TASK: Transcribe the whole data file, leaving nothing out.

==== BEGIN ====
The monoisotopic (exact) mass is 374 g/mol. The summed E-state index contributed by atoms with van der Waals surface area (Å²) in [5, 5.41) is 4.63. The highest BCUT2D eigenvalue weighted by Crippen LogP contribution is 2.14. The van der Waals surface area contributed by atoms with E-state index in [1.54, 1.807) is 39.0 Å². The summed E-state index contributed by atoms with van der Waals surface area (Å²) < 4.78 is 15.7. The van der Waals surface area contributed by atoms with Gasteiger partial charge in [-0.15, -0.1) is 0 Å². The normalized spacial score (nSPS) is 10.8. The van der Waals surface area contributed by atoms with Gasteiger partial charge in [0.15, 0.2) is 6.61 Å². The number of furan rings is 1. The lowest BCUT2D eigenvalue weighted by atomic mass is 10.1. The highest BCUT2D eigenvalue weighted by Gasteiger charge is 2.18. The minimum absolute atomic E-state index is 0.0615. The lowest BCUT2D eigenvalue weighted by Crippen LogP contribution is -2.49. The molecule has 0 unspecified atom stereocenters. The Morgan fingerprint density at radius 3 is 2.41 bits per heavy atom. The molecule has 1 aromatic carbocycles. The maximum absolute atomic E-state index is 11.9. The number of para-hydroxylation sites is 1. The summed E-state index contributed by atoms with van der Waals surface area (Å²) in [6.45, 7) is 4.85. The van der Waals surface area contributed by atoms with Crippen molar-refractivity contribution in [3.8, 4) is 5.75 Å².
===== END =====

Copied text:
The monoisotopic (exact) mass is 374 g/mol. The summed E-state index contributed by atoms with van der Waals surface area (Å²) in [5, 5.41) is 4.63. The highest BCUT2D eigenvalue weighted by Crippen LogP contribution is 2.14. The van der Waals surface area contributed by atoms with E-state index in [1.54, 1.807) is 39.0 Å². The summed E-state index contributed by atoms with van der Waals surface area (Å²) < 4.78 is 15.7. The van der Waals surface area contributed by atoms with Gasteiger partial charge in [-0.15, -0.1) is 0 Å². The normalized spacial score (nSPS) is 10.8. The van der Waals surface area contributed by atoms with Gasteiger partial charge in [0.15, 0.2) is 6.61 Å². The number of furan rings is 1. The lowest BCUT2D eigenvalue weighted by atomic mass is 10.1. The highest BCUT2D eigenvalue weighted by Gasteiger charge is 2.18. The minimum absolute atomic E-state index is 0.0615. The lowest BCUT2D eigenvalue weighted by Crippen LogP contribution is -2.49. The molecule has 0 unspecified atom stereocenters. The Morgan fingerprint density at radius 3 is 2.41 bits per heavy atom. The molecule has 1 aromatic carbocycles. The maximum absolute atomic E-state index is 11.9. The number of para-hydroxylation sites is 1. The summed E-state index contributed by atoms with van der Waals surface area (Å²) in [6.45, 7) is 4.85. The van der Waals surface area contributed by atoms with Crippen molar-refractivity contribution in [3.8, 4) is 5.75 Å².